Situational appropriateness of meat products, meat substitutes and meat alternatives as perceived by Dutch consumers

Johanna E. Elzerman, Lenneke Keulemans, Rosalie Sap, Pieternel A. Luning*

*Corresponding author for this work

Research output: Contribution to journalArticleAcademicpeer-review


The development of meat substitutes could contribute to a more sustainable food production system. Although the consumption of meat substitutes in the Netherlands has grown over the last decades, meat consumption stayed roughly the same. This led to the question of whether meat substitutes fit in the same usage situations as meat products do. Perceived situational appropriateness of meat, meat substitutes and other meat alternatives in different usage situations was studied using an item-by-use appropriateness survey. Products were presented via photographs and for each combination of product and situation, the appropriateness was rated on a 7-point scale. Personal information included the consumption of meat and meat substitutes and Food Neophobia. An exploratory survey was conducted in 2004 and an online survey in 2019. Overall, meat products were perceived as more appropriate than their vegetarian equivalents (e.g. hamburger vs. vegetarian hamburger) in almost all situations. Meat alternatives (chickpeas, nuts) scored generally higher than meat substitutes on situational appropriateness. Age and gender affected appropriateness ratings: women and younger respondents gave higher ratings to meat substitutes and meat alternatives. Food Neophobia showed a small effect. Meat substitute consumption frequency was a predictor of overall appropriateness in 2019, where it was not in 2004. Results underpin that situational appropriateness and consumer characteristics should be taken into account in new product development of meat substitutes. Furthermore, meat alternatives like chickpeas and nuts could also contribute to the reduction of meat consumption.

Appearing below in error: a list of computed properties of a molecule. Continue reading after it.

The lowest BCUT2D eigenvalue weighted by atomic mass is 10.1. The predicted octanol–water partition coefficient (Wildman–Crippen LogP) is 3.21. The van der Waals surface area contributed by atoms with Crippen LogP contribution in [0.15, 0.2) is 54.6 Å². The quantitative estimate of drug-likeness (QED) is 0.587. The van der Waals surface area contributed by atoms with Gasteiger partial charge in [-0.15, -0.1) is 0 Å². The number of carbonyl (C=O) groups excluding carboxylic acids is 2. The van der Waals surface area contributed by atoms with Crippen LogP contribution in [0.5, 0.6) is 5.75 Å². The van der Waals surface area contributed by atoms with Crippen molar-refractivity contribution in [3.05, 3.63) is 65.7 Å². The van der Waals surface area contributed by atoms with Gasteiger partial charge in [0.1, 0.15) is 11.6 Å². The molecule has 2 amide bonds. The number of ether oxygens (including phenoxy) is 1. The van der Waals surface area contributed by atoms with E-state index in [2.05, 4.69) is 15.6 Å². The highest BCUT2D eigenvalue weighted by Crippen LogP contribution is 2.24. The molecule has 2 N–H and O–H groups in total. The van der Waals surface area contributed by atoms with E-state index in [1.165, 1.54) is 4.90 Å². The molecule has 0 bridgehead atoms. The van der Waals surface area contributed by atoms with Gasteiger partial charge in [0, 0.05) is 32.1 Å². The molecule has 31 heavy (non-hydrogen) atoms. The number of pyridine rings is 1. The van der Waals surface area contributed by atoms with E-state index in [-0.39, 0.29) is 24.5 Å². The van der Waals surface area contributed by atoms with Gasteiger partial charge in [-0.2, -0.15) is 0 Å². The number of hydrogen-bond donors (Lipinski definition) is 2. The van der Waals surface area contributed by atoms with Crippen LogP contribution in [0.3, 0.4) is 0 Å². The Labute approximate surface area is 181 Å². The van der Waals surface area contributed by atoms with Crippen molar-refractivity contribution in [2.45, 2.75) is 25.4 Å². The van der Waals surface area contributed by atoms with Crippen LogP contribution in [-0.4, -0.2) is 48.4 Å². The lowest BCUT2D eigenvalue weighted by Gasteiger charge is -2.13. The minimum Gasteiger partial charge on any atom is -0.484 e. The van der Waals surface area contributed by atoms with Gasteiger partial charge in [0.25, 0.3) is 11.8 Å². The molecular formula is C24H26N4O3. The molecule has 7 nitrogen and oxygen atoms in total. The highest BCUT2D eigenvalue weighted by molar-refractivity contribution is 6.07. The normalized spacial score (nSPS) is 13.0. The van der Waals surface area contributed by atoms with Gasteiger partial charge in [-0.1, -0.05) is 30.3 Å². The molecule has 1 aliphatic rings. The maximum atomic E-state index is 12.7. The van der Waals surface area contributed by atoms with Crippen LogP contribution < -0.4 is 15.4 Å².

Original languageEnglish
Article number104108
JournalFood Quality and Preference
Early online date23 Oct 2020
Publication statusE-pub ahead of print - 23 Oct 2020


  • Consumer acceptance
  • Item-by-use appropriateness questionnaire
  • Meat
  • Meat alternative
  • Meat substitute
  • Protein foods
  • Situational context

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